Conservative management of suspicious melanocytic lesions of the iris
The diagnosis of iris melanoma can be difficult, with no established diagnostic criteria currently available. Careful monitoring of patients with suspicious iris lesions is one approach to managing these tumors. We determined the risk of malignant transformation and melanoma-related mortality in patients under observation to evaluate the validity of this management approach.
This was a retrospective chart review of patients with suspicious iris lesions diagnosed at Massachusetts Eye and Ear Infirmary (MEE) between 1975 and 2014. All patients with an initial diagnosis of suspicious iris lesion followed and/or treated after malignant transformation at the MEE in this 39-year period were included in the cohort. Rates of malignant transformation and melanoma-related mortality were calculated. Treatment outcomes after proton beam irradiation were evaluated in patients who developed iris melanomas during observation.
Two hundred thirty-four patients had a diagnosis of suspicious iris lesion (median follow-up, 5.8 years). Malignant transformation occurred in 16 (6.8%) patients with suspicious lesions during the observation period (median follow-up, 9.9 years). All patients diagnosed with iris melanomas were treated with proton beam irradiation (PBI). Complications after treatment included cataract (18.8%), secondary glaucoma (6.3%), and neovascular glaucoma (12.5%). Two of 16 patients (12.5%) who developed iris melanomas died of metastatic melanoma 32.6 months and 10 years after treatment with PBI. Both cases had been followed regularly to monitor for malignant transformation of their suspicious lesions (8.2 years and 3.2 years before melanoma diagnosis, respectively).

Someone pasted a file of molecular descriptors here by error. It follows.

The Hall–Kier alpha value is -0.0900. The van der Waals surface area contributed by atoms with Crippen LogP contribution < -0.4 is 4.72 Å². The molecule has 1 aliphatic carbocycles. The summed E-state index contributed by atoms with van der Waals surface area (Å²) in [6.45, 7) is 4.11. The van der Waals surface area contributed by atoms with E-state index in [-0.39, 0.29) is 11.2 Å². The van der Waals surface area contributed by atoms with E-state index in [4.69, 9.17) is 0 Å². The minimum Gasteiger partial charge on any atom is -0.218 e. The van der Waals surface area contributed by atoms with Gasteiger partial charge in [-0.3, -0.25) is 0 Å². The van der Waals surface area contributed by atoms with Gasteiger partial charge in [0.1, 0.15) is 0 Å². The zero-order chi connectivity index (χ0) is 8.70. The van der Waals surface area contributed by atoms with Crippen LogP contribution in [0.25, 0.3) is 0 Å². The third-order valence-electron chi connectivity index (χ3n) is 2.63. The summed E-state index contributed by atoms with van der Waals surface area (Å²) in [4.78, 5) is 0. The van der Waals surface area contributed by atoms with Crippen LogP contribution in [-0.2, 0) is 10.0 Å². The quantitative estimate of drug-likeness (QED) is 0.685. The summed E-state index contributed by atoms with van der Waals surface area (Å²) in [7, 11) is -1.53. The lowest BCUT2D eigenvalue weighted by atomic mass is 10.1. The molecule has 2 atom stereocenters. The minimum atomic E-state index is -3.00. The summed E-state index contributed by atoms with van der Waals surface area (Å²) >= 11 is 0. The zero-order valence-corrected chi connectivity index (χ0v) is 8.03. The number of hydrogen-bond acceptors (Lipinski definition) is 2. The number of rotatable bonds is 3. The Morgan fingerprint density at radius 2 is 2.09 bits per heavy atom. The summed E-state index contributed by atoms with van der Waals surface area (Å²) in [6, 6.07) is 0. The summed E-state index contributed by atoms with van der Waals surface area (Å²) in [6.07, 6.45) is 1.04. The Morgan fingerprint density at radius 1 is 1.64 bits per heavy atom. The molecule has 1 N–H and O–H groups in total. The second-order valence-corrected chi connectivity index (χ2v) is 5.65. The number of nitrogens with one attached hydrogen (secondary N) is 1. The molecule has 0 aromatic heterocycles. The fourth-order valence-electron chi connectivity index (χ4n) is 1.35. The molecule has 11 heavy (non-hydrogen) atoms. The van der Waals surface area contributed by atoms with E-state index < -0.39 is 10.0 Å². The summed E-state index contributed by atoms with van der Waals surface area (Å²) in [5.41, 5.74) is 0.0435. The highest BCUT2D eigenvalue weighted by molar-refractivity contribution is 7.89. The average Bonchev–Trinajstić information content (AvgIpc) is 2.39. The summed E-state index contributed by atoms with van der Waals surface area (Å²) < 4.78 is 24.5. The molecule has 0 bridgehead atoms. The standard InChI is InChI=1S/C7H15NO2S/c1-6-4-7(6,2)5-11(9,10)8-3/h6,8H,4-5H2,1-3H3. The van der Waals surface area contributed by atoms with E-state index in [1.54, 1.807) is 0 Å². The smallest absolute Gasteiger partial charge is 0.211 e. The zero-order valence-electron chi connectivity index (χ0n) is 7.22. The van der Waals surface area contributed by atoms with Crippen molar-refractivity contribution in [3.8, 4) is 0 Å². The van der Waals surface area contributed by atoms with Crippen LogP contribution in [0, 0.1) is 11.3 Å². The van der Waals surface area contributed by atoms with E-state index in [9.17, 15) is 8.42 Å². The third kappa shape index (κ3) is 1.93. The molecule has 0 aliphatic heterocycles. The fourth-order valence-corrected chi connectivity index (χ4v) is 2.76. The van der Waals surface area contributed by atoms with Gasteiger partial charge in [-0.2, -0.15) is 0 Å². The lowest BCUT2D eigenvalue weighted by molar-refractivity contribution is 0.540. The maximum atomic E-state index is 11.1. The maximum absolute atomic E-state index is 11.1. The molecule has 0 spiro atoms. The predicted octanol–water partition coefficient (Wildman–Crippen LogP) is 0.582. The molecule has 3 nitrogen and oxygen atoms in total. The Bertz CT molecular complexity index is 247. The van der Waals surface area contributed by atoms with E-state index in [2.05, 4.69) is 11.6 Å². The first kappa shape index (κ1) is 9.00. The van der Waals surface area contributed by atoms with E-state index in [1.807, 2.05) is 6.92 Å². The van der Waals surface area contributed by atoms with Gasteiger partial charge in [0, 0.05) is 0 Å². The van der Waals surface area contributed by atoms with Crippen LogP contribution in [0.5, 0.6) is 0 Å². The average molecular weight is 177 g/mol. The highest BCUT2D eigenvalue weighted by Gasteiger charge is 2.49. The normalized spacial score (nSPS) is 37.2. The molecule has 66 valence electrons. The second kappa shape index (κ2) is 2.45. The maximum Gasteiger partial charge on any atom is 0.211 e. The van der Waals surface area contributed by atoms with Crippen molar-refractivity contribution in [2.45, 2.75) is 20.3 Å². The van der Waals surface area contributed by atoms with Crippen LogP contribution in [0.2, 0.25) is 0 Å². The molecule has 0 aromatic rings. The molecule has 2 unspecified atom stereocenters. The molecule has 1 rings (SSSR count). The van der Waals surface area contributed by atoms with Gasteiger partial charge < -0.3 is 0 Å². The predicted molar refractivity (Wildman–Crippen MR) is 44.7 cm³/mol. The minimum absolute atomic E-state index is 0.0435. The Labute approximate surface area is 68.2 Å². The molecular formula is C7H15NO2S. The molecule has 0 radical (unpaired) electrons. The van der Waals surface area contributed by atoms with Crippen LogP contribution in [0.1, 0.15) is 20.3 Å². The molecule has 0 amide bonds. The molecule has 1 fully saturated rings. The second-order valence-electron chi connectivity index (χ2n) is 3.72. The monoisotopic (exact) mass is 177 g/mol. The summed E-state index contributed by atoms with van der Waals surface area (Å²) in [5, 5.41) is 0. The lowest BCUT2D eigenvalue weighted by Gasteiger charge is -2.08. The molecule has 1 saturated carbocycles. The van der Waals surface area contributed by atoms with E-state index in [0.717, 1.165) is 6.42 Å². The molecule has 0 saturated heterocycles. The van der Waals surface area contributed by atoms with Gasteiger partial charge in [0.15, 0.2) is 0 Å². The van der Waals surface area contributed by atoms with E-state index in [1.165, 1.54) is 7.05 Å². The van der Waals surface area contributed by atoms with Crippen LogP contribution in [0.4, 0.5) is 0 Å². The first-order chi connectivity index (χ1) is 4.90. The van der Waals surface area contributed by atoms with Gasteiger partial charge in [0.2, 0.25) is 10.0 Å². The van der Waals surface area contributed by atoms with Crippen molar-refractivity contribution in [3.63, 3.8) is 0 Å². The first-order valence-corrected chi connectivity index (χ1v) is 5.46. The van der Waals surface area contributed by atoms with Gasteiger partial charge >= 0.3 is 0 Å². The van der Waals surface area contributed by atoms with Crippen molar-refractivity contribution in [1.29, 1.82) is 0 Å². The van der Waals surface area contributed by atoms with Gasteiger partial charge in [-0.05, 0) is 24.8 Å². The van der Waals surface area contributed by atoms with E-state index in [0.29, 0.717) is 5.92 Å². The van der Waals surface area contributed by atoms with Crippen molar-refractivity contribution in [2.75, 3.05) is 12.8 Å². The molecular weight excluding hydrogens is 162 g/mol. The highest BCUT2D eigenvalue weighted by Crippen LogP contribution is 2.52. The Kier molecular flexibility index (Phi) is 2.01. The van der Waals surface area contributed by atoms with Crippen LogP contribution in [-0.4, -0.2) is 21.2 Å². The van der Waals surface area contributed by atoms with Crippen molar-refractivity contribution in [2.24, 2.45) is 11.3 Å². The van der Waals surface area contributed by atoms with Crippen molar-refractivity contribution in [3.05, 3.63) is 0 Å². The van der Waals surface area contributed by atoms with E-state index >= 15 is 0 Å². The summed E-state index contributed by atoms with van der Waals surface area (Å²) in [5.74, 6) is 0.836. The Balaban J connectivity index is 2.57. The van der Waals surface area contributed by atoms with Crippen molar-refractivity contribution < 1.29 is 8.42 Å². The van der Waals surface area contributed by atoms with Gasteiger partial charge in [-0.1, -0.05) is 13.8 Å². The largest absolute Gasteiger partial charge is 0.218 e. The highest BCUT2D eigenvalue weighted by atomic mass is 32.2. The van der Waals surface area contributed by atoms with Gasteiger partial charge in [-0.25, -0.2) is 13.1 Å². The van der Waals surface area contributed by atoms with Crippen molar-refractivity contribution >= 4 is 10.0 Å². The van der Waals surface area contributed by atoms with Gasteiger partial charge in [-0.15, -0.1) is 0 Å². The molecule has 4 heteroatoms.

These data suggest that suspicious iris lesions have low malignant potential, and a conservative approach to the management of these lesions is appropriate. Survival does not appear to be compromised with an observational approach, and there is potential for preservation of good visual function because vision-threatening treatments can be avoided.
KeywordsIris Lesions Ocular melanoma Oncology
This study was funded by Mass Eye and Ear Melanoma Research Fund and the Grimshaw-Gudewicz Charitable Foundation.
Compliance with ethical standards
Conflict of interest
Dr. Kim has received research support from Genentech and consulting and research fees from Genentech, Iconic Therapeutics, Allergan, Castle Biosciences, and Alcon. Dr. Gragoudas acts as an advisory/monitoring board member of Iconic Therapeutics, Aura Biosciences, and Astellas Pharma Inc. Dr. Gragoudas also holds a patent in Valeant Pharmaceuticals. Authors Oxenreiter, Lane, and Jain declare that they have no conflict of interest.
This study was conducted in accordance with the ethical standards of the Mass Eye and Ear Institutional Review Board that granted an informed consent waiver for this retrospective chart review study.
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